Publisher: W. W. Norton
Author: Jessica Bruder
Publication date: 2017-09
Amazon

There's been much hand-wringing over the state of the American economy in recent years. After the 2008 financial crisis upended middle-class families, we now live with regular media reports of recovery and growth -- as well as rising inequality and decreased social mobility. We ponder what kind of future we're creating for our children, while generally failing to consider who has already fallen between the gaps.

Keep reading... Show less
7
Music

The World of Captain Beefheart: An Interview with Gary Lucas and Nona Hendryx

Gary Lucas and Nona Hendryx (photo © Michael DelSol courtesy of Howlin' Wuelf Media)

Guitarist and band leader Gary Lucas and veteran vocalist Nona Hendryx pay tribute to one of rock's originals in this interview with PopMatters.

From the opening bars of "Suction Prints", we knew we had entered The World of Captain Beefheart and that was exactly where we wanted to be. There it was, that unmistakable fast 'n bulbous sound, the sudden shifts of meter and tempo, the slithery and stinging slide guitar in tandem with propulsive bass, the polyrhythmic drumming giving the music a swing unlike any other rock band.

Keep reading... Show less

Very few of their peers surpass Eurythmics in terms of artistic vision, musicianship, songwriting, and creative audacity. This is the history of the seminal new wave group

The Rock and Roll Hall of Fame nominating committee's yearly announcement of the latest batch of potential inductees always generates the same reaction: a combination of sputtering outrage by fans of those deserving artists who've been shunned, and jubilation by fans of those who made the cut. The annual debate over the list of nominees is as inevitable as the announcement itself.

Keep reading... Show less

From Haircut 100 to his own modern pop stylings, Nick Heyward is loving this new phase of his career, experimenting with genre with the giddy glee of a true pop music nerd.

In 1982, Nick Heyward was a major star in the UK.

As the leader of pop sensations Haircut 100, he found himself loved by every teenage girl in the land. It's easy to see why, as Haircut 100 were a group of chaps so wholesome, they could have stepped from the pages of Lisa Simpson's "Non-Threatening Boys" magazine. They resembled a Benetton knitwear advert and played a type of quirky, pop-funk that propelled them into every transistor radio in Great Britain.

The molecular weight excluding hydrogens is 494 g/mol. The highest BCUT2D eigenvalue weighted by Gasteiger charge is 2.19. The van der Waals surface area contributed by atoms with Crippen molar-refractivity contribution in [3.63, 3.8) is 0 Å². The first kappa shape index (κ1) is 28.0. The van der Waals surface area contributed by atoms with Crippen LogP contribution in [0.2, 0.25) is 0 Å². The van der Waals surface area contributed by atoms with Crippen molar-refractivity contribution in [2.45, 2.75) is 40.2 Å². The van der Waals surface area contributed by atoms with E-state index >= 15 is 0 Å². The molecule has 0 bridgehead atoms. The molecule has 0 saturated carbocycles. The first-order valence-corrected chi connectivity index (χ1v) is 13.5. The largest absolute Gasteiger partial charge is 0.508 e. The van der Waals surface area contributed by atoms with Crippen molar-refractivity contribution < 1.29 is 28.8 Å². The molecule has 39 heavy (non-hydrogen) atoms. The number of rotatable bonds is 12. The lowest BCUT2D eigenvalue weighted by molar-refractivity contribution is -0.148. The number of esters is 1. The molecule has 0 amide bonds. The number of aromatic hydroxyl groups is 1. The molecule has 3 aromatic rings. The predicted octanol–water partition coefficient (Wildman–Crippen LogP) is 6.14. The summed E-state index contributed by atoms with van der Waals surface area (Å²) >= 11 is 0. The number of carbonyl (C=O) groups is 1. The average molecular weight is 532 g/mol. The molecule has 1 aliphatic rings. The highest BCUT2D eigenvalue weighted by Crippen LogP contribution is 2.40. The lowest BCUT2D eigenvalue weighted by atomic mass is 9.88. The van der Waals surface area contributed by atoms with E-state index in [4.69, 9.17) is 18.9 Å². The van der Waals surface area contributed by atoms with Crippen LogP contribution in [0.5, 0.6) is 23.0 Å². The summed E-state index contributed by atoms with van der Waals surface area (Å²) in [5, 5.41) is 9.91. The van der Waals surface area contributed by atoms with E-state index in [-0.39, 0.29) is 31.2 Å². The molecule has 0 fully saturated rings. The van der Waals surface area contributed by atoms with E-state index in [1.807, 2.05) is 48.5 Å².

Keep reading... Show less

This book offers a poignant and jarring reminder not just of the resilience of the human spirit, but also of its ability to seek solace in the materiality of one's present.

Marcelino Truong launched his autobiographical account of growing up in Saigon during the Vietnam War with the acclaimed graphic novel Such a Lovely Little War: Saigon 1961-63, originally published in French in 2012 and in English translation in 2016. That book concluded with his family's permanent relocation to London, England, as the chaos and bloodshed back home intensified.

Now Truong continues the tale with Saigon Calling: London 1963-75 (originally published in French in 2015), which follows the experiences of his family after they seek refuge in Europe. It offers a poignant illustration of what life was like for a family of refugees from the war, and from the perspective of young children (granted, Truong's family were a privileged and upper class set of refugees, well-connected with South Vietnamese and European elites). While relatives and friends struggle to survive amid the bombs and street warfare of Vietnam, the displaced narrator and his siblings find their attention consumed by the latest fashion and music trends in London. The book offers a poignant and jarring reminder not just of the resilience of the human spirit, but also of its ability to seek solace in the materiality of one's present.

Keep reading... Show less
8
Pop Ten
Mixed Media
PM Picks

© 1999-2017 Popmatters.com. All rights reserved.
Popmatters is wholly independently owned and operated.

rating-image